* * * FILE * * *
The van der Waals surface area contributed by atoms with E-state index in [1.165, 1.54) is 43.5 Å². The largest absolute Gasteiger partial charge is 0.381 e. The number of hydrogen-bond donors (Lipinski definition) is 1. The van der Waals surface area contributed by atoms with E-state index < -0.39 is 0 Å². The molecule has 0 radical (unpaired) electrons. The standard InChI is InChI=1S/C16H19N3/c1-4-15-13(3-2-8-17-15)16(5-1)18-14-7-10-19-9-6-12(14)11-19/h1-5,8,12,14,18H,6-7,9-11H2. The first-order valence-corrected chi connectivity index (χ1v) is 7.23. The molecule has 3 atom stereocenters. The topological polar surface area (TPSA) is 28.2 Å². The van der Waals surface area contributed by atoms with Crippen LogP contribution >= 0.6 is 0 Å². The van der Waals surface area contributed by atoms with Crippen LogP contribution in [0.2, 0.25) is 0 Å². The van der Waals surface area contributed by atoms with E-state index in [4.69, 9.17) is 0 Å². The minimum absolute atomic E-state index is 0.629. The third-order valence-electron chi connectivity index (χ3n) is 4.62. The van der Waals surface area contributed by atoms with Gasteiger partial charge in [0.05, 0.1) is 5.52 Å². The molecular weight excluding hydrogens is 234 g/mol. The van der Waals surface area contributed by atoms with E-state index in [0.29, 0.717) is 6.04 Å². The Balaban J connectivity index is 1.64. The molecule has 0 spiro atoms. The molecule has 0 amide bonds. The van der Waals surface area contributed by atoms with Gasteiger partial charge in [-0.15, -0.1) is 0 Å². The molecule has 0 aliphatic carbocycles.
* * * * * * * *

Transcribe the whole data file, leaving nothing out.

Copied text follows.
The van der Waals surface area contributed by atoms with E-state index in [1.165, 1.54) is 43.5 Å². The largest absolute Gasteiger partial charge is 0.381 e. The number of hydrogen-bond donors (Lipinski definition) is 1. The van der Waals surface area contributed by atoms with E-state index < -0.39 is 0 Å². The molecule has 0 radical (unpaired) electrons. The standard InChI is InChI=1S/C16H19N3/c1-4-15-13(3-2-8-17-15)16(5-1)18-14-7-10-19-9-6-12(14)11-19/h1-5,8,12,14,18H,6-7,9-11H2. The first-order valence-corrected chi connectivity index (χ1v) is 7.23. The molecule has 3 atom stereocenters. The topological polar surface area (TPSA) is 28.2 Å². The van der Waals surface area contributed by atoms with Crippen LogP contribution >= 0.6 is 0 Å². The van der Waals surface area contributed by atoms with Crippen LogP contribution in [0.2, 0.25) is 0 Å². The van der Waals surface area contributed by atoms with E-state index in [4.69, 9.17) is 0 Å². The minimum absolute atomic E-state index is 0.629. The third-order valence-electron chi connectivity index (χ3n) is 4.62. The van der Waals surface area contributed by atoms with Gasteiger partial charge in [0.05, 0.1) is 5.52 Å². The molecular weight excluding hydrogens is 234 g/mol. The van der Waals surface area contributed by atoms with E-state index in [0.29, 0.717) is 6.04 Å². The Balaban J connectivity index is 1.64. The molecule has 0 spiro atoms. The molecule has 0 amide bonds. The van der Waals surface area contributed by atoms with Gasteiger partial charge in [-0.15, -0.1) is 0 Å². The molecule has 0 aliphatic carbocycles.